World Day News
Ten Promises to Our Children: A Multi Religious Commitment calls for specific actions to save and improve the lives of children. World Day Chair, Kul Gautam details the impressive history of the Child Survival Revolution which saved an estimated 25 million lives and highlights an ambitious new initiative, Child Survival – A Call to Action which was launched in D.C. on 14 June.
USAID and UNICEF: A Winning Partnership for Child Survival and Development
Distinguished Speakers Series in Celebration of 50th Anniversary of USAID
Washington, DC, 6 June 2012
I feel immensely honoured to be asked to address this impressive gathering as part of the Distinguished Speakers Series in Celebration of the 50th Anniversary of the US Agency for International Development (USAID). And I am particularly thrilled to speak about USAID’s historic contribution and leadership role in what came to be known as a global Child Survival and Development Revolution (CSDR), of which we are celebrating the 30th anniversary this year.
During conflict and its aftermath, if international attention turns to women at all, it focuses on violence by armed men. The International Rescue Committee's new study of post-conflict West Africa has found that the most dangerous place for a woman is often in her own home.
In more than 15 years of providing services to women affected by violence, the International Rescue Committee has seen enormous progress in the number and quality of programmes and services designed to keep women safe. These efforts have overwhelmingly focused in the public side of violence—risks faced outside the home. The IRC’s new study, Let Me Not Die Before My Time (also available for download from the publications link at the bottom of this page), based on a decade of working with women in Liberia, Ivory Coast and Sierra Leone, has found that more than 60 percent of women seeking assistance from the IRC in West Africa are survivors of violence committed by a partner.
Violence in the home takes many forms. Physical assault is most often reported and can range from being pushed or punched, to rape, attack with weapons like machetes and even burnings. However, violence in the home also includes emotional and economic abuse. Men limit women’s access to food or deny them control of money needed to buy medicine for a sick child or to pay school fees. Domestic violence not only poses a risk to women’s lives and health, but critically undermines efforts to pull societies affected by conflict out of poverty.
The scale of domestic violence is not unique to West Africa. The IRC’s experience in the Democratic Republic of the Congo indicates high levels of violence in the home, while our recent emergency assessment of people displaced by fighting in the Nuba Mountains in South Sudan revealed that domestic violence was the most common form of violence experienced by women. Despite such evidence, the humanitarian community—donors, nongovernmental organisations and UN agencies—has still not prioritised domestic violence as a humanitarian issue. This must change.
Some facts and figures:
- Since 1996, the IRC has provided assistance to women and girls affected by violence through innovative programmes in 20 countries around the world. With more than 300 field staff, the IRC not only provides care and treatment to survivors of violence, but also works to prevent further violence, and to stimulate long-term change, by empowering women in their daily lives.
- In 2011, the IRC counselled and cared for nearly 16,000 survivors of sexual violence and educated and mobilised over 590,000 men, women and children to lead prevention efforts in their communities.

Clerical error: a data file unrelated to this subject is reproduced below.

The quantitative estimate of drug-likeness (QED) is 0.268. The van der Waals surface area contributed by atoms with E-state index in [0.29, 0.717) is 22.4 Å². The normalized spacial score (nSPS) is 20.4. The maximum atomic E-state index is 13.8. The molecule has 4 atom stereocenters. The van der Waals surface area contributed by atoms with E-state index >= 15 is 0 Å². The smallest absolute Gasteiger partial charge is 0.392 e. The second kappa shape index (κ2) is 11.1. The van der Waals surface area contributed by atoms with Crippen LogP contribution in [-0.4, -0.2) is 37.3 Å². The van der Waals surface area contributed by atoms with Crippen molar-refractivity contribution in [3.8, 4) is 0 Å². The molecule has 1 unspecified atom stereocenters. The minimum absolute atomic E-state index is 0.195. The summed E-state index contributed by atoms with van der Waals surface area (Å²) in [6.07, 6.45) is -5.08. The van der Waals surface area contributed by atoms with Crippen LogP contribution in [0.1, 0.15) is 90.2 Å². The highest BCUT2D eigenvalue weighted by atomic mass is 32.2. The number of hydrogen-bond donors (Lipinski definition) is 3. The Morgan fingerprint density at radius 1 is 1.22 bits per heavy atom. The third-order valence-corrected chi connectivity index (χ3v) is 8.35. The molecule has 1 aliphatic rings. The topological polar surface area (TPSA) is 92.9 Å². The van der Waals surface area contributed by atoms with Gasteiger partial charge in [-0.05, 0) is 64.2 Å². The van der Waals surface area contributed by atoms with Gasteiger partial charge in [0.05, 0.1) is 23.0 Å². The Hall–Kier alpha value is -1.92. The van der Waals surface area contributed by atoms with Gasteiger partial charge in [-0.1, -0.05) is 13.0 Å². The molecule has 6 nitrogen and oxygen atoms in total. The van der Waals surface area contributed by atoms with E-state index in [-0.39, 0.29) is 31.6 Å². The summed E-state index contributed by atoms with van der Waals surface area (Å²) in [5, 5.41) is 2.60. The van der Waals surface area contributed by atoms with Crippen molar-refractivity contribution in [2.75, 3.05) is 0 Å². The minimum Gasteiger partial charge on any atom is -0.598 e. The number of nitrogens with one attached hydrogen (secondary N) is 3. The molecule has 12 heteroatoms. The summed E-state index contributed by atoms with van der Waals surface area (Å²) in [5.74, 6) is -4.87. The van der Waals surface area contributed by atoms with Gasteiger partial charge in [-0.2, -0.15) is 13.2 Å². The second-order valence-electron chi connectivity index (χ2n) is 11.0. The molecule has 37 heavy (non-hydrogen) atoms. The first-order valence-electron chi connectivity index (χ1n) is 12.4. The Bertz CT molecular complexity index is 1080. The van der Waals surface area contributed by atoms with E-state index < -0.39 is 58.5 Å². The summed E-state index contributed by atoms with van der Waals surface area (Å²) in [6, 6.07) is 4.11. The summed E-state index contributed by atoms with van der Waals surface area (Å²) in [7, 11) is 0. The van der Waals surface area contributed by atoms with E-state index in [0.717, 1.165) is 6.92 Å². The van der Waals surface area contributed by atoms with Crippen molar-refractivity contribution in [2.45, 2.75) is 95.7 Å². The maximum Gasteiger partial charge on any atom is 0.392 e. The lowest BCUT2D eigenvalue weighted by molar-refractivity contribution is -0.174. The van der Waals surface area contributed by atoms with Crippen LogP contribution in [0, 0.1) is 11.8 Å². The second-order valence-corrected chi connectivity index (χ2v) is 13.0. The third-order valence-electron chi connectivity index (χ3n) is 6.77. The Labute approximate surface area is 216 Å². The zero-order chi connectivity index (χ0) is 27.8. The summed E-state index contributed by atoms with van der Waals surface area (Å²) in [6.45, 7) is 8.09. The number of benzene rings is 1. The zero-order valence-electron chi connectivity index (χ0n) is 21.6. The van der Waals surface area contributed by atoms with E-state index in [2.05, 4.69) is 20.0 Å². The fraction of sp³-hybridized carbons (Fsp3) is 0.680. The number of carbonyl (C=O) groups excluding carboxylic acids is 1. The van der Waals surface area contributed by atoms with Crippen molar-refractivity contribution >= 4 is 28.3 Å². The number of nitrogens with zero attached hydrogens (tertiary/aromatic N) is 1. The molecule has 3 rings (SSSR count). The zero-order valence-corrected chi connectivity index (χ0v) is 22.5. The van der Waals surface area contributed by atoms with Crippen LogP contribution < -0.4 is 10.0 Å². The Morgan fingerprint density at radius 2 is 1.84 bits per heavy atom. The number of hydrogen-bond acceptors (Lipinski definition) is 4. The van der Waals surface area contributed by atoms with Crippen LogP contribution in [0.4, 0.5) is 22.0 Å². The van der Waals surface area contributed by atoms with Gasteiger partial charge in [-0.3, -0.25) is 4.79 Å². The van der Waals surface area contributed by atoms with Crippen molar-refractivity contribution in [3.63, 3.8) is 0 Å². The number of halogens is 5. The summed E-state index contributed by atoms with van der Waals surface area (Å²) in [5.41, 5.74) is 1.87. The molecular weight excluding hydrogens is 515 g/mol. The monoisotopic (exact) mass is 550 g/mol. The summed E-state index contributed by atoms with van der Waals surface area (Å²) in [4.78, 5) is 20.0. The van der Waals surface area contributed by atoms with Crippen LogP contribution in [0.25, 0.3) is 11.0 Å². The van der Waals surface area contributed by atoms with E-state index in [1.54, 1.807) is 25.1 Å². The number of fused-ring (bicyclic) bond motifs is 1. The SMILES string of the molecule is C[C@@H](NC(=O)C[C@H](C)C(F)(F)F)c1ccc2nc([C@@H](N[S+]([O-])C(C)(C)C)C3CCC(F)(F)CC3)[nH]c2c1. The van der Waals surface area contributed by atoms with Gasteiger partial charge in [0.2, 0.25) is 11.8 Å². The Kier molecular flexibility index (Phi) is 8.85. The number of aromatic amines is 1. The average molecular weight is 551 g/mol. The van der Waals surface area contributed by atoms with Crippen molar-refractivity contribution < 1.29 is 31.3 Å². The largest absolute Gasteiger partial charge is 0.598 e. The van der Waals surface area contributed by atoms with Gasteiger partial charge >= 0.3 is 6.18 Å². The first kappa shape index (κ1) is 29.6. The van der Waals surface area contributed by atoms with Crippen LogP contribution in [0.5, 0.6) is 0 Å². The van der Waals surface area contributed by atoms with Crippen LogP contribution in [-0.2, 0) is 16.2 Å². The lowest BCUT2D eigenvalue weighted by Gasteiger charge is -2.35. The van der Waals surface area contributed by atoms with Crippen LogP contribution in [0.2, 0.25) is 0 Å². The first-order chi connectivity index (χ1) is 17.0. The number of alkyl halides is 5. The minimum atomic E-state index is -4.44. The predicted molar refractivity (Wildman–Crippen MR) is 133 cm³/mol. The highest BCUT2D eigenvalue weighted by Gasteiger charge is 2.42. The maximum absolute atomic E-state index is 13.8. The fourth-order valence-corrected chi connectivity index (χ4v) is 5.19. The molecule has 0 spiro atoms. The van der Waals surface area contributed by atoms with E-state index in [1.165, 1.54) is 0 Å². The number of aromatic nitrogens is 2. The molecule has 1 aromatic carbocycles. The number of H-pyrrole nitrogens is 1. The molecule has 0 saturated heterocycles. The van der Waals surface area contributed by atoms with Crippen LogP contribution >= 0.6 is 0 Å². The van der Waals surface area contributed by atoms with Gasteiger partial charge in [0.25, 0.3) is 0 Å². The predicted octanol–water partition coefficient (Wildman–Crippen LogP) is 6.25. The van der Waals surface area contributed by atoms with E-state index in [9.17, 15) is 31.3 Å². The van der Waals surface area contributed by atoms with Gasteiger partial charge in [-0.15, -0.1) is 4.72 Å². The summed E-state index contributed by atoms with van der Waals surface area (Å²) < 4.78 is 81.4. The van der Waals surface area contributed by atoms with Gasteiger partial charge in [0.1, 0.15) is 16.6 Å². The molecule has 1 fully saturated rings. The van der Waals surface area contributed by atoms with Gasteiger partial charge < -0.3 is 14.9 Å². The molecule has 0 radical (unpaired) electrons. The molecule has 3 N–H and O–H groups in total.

What you can do!
On the occasion of Mother's Day 2012, IRC-UK launched Wake Up, our online pledge drive aimed at raising awareness about the challenges faced by women and girls around the world and highlighting simple ways to help them survive and thrive.
Some things can wait until tomorrow. Standing up for women and girls isn’t one of them.
To find out more about the Wake Up campaign, and crucially, to sign the pledge, see here
Ending Poverty, Enriching Children
INSPIRE. ACT. CHANGE.
To be held 16-18 June 2012 in Dar es Salaam, Tanzania, the GNRC (Global Network of Religions for Children) Fourth Forum will emphasize interfaith solutions to poverty's impact on children. The global gathering will bring together religious leaders, child-rights workers, UN officials and civil society representatives from around the world. This page is the online home of the Fourth Forum.
Read more about the Forum on the GNRC website.
The Secretariat is pleased to announce that modest funding base is avilable to supplement local “take action” programs in the field. Interested organizations, including Council members and their affiliates, may apply for one-time “seed monies” to coordinate a “take action” program for DPAC 2012.
Applicants would be accepted based on a review process from the Secretariat in consultation with the World Day Chairs.
NEW YORK, May 2012 – In the four years since it was launched, the World Day of Prayer and Action for Children has been able to increase its activities more than threefold, according to the organization’s annual Evaluation Report, which was released today.
The World Day mobilized a handful of activities in 2008, the first year it observed World Day of Prayer and Action for Children. In 2009, the World Day was observed through 29 activities in 22 countries. Last year, there were 96 activities in 72 countries on 20 November 2011, when World Day was observed.
The majority of World Day activities – which included religious services, vigils, workshops, mobilization campaigns, and media coverage – highlighted the nonprofit’s new theme Stop Violence against Children, which was inspired by the work of the Special Representative of the UN Secretary General on Violence against Children.